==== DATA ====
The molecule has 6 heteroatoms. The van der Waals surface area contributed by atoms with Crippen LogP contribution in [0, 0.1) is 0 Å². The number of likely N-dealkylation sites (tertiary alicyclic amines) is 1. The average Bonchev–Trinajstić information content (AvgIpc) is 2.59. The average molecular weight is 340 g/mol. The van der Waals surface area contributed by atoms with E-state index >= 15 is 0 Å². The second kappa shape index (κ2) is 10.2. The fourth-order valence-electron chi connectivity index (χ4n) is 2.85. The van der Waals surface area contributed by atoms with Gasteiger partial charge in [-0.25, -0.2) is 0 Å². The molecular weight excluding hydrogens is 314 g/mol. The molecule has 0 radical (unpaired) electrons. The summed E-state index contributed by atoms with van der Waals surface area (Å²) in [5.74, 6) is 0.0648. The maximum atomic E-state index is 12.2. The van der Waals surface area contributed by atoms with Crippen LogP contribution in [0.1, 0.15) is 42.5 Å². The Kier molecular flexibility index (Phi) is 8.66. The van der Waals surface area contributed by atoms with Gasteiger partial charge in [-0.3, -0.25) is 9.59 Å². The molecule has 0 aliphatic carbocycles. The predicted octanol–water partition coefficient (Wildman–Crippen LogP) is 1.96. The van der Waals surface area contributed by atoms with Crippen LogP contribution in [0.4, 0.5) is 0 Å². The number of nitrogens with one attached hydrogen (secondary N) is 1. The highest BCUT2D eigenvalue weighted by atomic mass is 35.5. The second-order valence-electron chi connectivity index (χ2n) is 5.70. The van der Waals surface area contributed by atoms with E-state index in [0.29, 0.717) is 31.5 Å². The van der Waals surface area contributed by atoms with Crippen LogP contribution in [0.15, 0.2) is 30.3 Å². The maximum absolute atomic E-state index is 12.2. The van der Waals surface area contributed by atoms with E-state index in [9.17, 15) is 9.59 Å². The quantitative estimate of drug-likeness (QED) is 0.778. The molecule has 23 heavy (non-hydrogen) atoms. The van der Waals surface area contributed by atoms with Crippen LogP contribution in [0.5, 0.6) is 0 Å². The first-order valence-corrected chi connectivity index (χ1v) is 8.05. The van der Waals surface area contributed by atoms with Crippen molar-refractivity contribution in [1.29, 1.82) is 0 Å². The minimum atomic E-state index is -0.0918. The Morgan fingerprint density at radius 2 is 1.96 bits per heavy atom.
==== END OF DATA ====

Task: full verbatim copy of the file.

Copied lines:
The molecule has 6 heteroatoms. The van der Waals surface area contributed by atoms with Crippen LogP contribution in [0, 0.1) is 0 Å². The number of likely N-dealkylation sites (tertiary alicyclic amines) is 1. The average Bonchev–Trinajstić information content (AvgIpc) is 2.59. The average molecular weight is 340 g/mol. The van der Waals surface area contributed by atoms with E-state index >= 15 is 0 Å². The second kappa shape index (κ2) is 10.2. The fourth-order valence-electron chi connectivity index (χ4n) is 2.85. The van der Waals surface area contributed by atoms with Gasteiger partial charge in [-0.25, -0.2) is 0 Å². The molecular weight excluding hydrogens is 314 g/mol. The molecule has 0 radical (unpaired) electrons. The summed E-state index contributed by atoms with van der Waals surface area (Å²) in [5.74, 6) is 0.0648. The maximum atomic E-state index is 12.2. The van der Waals surface area contributed by atoms with Crippen LogP contribution in [0.1, 0.15) is 42.5 Å². The Kier molecular flexibility index (Phi) is 8.66. The van der Waals surface area contributed by atoms with Gasteiger partial charge in [-0.3, -0.25) is 9.59 Å². The molecule has 0 aliphatic carbocycles. The predicted octanol–water partition coefficient (Wildman–Crippen LogP) is 1.96. The van der Waals surface area contributed by atoms with Crippen LogP contribution in [0.4, 0.5) is 0 Å². The number of nitrogens with one attached hydrogen (secondary N) is 1. The highest BCUT2D eigenvalue weighted by atomic mass is 35.5. The second-order valence-electron chi connectivity index (χ2n) is 5.70. The van der Waals surface area contributed by atoms with E-state index in [0.29, 0.717) is 31.5 Å². The van der Waals surface area contributed by atoms with Crippen LogP contribution in [0.15, 0.2) is 30.3 Å². The maximum absolute atomic E-state index is 12.2. The van der Waals surface area contributed by atoms with E-state index in [9.17, 15) is 9.59 Å². The quantitative estimate of drug-likeness (QED) is 0.778. The molecule has 23 heavy (non-hydrogen) atoms. The van der Waals surface area contributed by atoms with Crippen LogP contribution in [0.5, 0.6) is 0 Å². The first-order valence-corrected chi connectivity index (χ1v) is 8.05. The van der Waals surface area contributed by atoms with Crippen molar-refractivity contribution in [1.29, 1.82) is 0 Å². The minimum atomic E-state index is -0.0918. The Morgan fingerprint density at radius 2 is 1.96 bits per heavy atom.